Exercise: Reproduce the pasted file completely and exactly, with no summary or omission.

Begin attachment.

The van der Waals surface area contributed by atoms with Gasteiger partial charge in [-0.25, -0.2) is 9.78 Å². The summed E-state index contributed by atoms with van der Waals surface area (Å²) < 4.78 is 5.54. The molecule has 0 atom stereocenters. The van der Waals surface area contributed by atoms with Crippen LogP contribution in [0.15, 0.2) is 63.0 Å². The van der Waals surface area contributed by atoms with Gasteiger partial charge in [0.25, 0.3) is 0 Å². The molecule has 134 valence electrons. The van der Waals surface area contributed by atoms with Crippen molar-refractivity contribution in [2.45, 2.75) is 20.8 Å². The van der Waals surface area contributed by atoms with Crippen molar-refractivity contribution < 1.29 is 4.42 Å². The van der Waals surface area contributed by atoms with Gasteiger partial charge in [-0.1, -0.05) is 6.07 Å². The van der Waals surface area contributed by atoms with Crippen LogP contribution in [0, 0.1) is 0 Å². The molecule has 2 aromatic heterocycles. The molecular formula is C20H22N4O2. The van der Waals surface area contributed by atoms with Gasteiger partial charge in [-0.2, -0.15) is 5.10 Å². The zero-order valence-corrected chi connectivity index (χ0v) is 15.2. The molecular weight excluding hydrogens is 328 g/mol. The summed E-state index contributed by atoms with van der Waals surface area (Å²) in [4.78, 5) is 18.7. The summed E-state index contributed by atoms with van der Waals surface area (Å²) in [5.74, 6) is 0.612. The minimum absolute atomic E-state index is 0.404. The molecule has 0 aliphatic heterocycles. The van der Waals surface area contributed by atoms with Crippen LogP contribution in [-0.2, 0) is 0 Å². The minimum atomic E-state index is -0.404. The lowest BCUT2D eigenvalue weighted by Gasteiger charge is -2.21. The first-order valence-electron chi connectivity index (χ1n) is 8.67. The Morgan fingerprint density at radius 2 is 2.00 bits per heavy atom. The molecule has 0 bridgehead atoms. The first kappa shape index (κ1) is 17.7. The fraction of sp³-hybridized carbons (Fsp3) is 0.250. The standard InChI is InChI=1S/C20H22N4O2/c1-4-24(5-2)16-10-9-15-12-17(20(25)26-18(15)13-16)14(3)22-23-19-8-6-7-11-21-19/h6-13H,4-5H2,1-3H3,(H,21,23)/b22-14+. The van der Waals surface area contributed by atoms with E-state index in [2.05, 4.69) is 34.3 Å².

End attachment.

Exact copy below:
The van der Waals surface area contributed by atoms with Gasteiger partial charge in [-0.25, -0.2) is 9.78 Å². The summed E-state index contributed by atoms with van der Waals surface area (Å²) < 4.78 is 5.54. The molecule has 0 atom stereocenters. The van der Waals surface area contributed by atoms with Crippen LogP contribution in [0.15, 0.2) is 63.0 Å². The van der Waals surface area contributed by atoms with Gasteiger partial charge in [0.25, 0.3) is 0 Å². The molecule has 134 valence electrons. The van der Waals surface area contributed by atoms with Crippen molar-refractivity contribution in [2.45, 2.75) is 20.8 Å². The van der Waals surface area contributed by atoms with Crippen molar-refractivity contribution < 1.29 is 4.42 Å². The van der Waals surface area contributed by atoms with Gasteiger partial charge in [-0.1, -0.05) is 6.07 Å². The van der Waals surface area contributed by atoms with Crippen LogP contribution in [0, 0.1) is 0 Å². The molecule has 2 aromatic heterocycles. The molecular formula is C20H22N4O2. The van der Waals surface area contributed by atoms with Gasteiger partial charge in [-0.2, -0.15) is 5.10 Å². The zero-order valence-corrected chi connectivity index (χ0v) is 15.2. The molecular weight excluding hydrogens is 328 g/mol. The summed E-state index contributed by atoms with van der Waals surface area (Å²) in [4.78, 5) is 18.7. The summed E-state index contributed by atoms with van der Waals surface area (Å²) in [5.74, 6) is 0.612. The minimum absolute atomic E-state index is 0.404. The molecule has 0 aliphatic heterocycles. The van der Waals surface area contributed by atoms with Crippen LogP contribution in [-0.2, 0) is 0 Å². The minimum atomic E-state index is -0.404. The lowest BCUT2D eigenvalue weighted by Gasteiger charge is -2.21. The first-order valence-electron chi connectivity index (χ1n) is 8.67. The Morgan fingerprint density at radius 2 is 2.00 bits per heavy atom. The molecule has 0 bridgehead atoms. The first kappa shape index (κ1) is 17.7. The fraction of sp³-hybridized carbons (Fsp3) is 0.250. The standard InChI is InChI=1S/C20H22N4O2/c1-4-24(5-2)16-10-9-15-12-17(20(25)26-18(15)13-16)14(3)22-23-19-8-6-7-11-21-19/h6-13H,4-5H2,1-3H3,(H,21,23)/b22-14+. The van der Waals surface area contributed by atoms with E-state index in [2.05, 4.69) is 34.3 Å².